For smaller practices, a physician and office manager can provide this function. One can cultivate a spirit of QI within the practice that continuously encourages everyone to improve services and programs. One can even develop a set of improvement principles to help guide the practice. One can identify internal experts or external consultants who have experience and training in QI to help get the teams started. Staff members’ skills can be developed in data collection, analysis, information retrieval, such as conducting literature searches and accessing databases (Van Zelm et al., 2019). 

Before a team can be assembled and begin its work, one must establish what the team is to accomplish and why. One should establish clear parameters and goals for the QI project and define the team’s mission (Van Zelm et al., 2019). 

Stakeholders to Make Up this quality improvement team

Stakeholders are individuals or groups who have an interest in a project and can influence its outcome. They may support or resist changes that are part of improvement. Identifying stakeholders who can affect your project early is essential so that these relationships can be developed. Stakeholder mapping and analysis are valuable tools, and these are reviewed to help identify individuals who might have a vested interest in the project. After stakeholders are identified, the stakeholder map requires analysis to determine which stakeholders to approach. Analysis requires prioritization of different stakeholders because it is not feasible or necessary to engage all stakeholders with the same level of intensity. 

Stakeholder analysis also involves consideration of stakeholder motivations that may act as facilitators or barriers. These motivations may include patient care, finances, process efficiency, staff satisfaction, or staff recognition. Different stakeholders have different perspectives on a given quality improvement initiative. Therefore, stakeholder engagement strategies may have to be individualized to build a change team and overcome resistance to change. It is important to note that stakeholder mapping and analysis are dynamic processes, with new stakeholders emerging and stakeholder influence and interests changing as a quality improvement project evolves (Schwarz et al., 2019).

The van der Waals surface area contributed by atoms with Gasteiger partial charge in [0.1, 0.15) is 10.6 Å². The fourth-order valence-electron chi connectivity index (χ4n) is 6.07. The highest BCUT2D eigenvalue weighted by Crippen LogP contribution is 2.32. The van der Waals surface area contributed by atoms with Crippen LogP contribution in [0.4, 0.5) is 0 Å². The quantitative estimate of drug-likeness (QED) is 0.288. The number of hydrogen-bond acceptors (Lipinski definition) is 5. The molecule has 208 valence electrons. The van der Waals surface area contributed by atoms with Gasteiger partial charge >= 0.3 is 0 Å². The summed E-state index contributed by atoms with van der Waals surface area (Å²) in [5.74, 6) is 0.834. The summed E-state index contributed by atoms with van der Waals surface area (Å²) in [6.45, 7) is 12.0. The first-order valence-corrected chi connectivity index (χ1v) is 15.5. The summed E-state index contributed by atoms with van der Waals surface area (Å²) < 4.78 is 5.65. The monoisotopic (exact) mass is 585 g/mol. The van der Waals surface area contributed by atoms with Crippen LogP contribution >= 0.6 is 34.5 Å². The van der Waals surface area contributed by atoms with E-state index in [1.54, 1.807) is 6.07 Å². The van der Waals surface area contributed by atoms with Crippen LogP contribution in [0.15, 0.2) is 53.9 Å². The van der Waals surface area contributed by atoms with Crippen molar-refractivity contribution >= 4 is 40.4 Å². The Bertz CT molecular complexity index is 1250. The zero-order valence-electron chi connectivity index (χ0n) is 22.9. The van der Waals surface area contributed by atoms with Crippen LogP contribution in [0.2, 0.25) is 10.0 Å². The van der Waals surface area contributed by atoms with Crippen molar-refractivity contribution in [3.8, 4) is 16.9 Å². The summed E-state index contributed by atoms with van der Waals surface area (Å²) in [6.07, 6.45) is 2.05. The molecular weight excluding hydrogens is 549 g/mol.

Members Making up the Quality Improvement Team

Quality improvement involves a combined effort among health care staff and stakeholders to diagnose and treat problems in the health care system. The members making up the quality improvement team including team lead, the individual responsible for the day-to-day management of the quality improvement project, who is also part of the system that will change; the technical experts, the individuals who understand different components of the quality of care problem and constitute a significant part of the system that needs to be improved; the clinical/system leader, the manager who understands the implications of changes on other parts of the system, with sufficient authority to test changes that are recommended by the team lead and technical experts; the improvement advisor, the individual with expertise in quality improvement methods to act as a resource and advisor for the team lead and technical experts; and the executive sponsor, the individual with power and leadership skill within the organization who can be approached when needed to secure resources and remove barriers.

Filling these roles will help ensure that an improvement team possesses the right balance of leadership, management, expertise, and power to succeed. Although these team members can come from any area of health care, the role of physicians and patients/families in quality improvement has garnered the most attention (Silver et al., 2016).